Brewster County Sheriff’s Office seizes 2,000 pounds of marijuana in Terlingua

On Sunday, the Brewster County Sheriff’s Office seized nearly 2,000 pounds of marijuana concealed in a horse trailer at the Motor Inn in Terlingua. Photo courtesy of the Brewster County Sheriff’s Office.

TERLINGUA — On Sunday morning, the Brewster County Sheriff’s Office (BCSO) responded to a call about a truck and horse trailer that had been parked for several days at the Motor Inn in Study Butte. BCSO’s South County deputies responded quickly and discovered around 2,000 pounds of marijuana partially concealed beneath bales of alfalfa. 

Shortly thereafter, the BCSO pulled over a vehicle circling the scene. Around noon, officials apprehended Axel Manuel Olivas of Odessa and a male Mexican national who had the key to the truck that had allegedly been spotted pulling the horse trailer, according to the sheriff’s office.

Olivas was transported to the Brewster County Jail, where he is being held on a third-degree felony human smuggling charge. Brewster County Sheriff Ronny Dodson explained that additional charges may be pressed against Olivas after a pending investigation. So far, Olivas is facing a single state charge, but he could also face federal charges.

It was not immediately clear whether the Mexican national, who authorities say lacked documentation allowing entry to the U.S., would face charges, but was turned over to Customs and Border Protection. CBP did not return requests for comment on the matter by press time.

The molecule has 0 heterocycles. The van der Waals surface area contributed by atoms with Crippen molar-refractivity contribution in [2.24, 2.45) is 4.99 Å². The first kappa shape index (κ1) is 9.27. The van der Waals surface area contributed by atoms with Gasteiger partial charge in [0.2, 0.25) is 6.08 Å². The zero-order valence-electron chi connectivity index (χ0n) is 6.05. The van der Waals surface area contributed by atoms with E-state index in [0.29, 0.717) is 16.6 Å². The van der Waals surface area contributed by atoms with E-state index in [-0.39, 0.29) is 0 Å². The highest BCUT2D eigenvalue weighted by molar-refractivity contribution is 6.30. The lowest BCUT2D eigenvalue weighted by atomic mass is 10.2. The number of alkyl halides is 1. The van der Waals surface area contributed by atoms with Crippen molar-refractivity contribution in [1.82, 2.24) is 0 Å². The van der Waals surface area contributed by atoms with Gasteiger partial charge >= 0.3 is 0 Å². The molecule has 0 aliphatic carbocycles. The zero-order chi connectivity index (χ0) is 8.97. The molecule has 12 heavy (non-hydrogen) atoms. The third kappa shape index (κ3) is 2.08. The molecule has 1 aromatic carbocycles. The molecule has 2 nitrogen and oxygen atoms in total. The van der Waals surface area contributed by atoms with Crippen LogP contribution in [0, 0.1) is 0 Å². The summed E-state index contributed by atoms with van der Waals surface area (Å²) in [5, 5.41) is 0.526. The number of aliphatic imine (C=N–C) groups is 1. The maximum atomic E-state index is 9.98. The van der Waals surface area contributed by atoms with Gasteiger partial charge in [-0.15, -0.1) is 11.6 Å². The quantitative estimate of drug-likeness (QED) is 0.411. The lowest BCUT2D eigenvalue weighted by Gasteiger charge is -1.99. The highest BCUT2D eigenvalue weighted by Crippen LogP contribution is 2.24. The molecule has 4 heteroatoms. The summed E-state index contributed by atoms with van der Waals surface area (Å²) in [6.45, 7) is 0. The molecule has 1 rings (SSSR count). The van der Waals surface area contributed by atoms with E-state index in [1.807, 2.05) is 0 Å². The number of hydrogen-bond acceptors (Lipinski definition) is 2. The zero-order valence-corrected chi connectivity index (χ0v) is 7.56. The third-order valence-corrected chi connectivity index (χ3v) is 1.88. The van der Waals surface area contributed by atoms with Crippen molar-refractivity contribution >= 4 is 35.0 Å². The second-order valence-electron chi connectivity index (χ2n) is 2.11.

It was also not immediately clear whether either of the men had retained legal representation. Attempts to identify and reach defense attorneys in the case were unsuccessful as of press time.

The seizure was the most significant drug bust executed by the department this year — Dodson said that the majority of smuggling arrests carried out by his department were human trafficking. “It’s a lot easier to smuggle humans,” he said. 

The seized marijuana will be turned over to the Drug Enforcement Administration (DEA) for destruction. Typically, the sheriff’s office will hold seized narcotics just long enough to collect samples for their own investigation.

This arrangement between the DEA and the BCSO is relatively new — Dodson said that previously the sheriff’s department had been responsible for destroying its own seizures. 

Without the DEA’s high-powered incinerators, the process was long and unwieldy. Dodson described a few do-it-yourself narcotics disposals as “disastrous,” though he felt that physics was more to blame than the efforts of his department. “[Marijuana] doesn’t burn like you think it would,” he said. “When it’s compacted, no air gets in there and it’s miserable.”

For now, all agencies involved in the case are preparing for the next phase of the investigation. Dodson wasn’t holding his breath for everything to wrap up quickly. “It doesn’t happen overnight — it could be a couple of months,” he said. 

The interior of the seized trailer. Photo courtesy of the Brewster County Sheriff’s Office.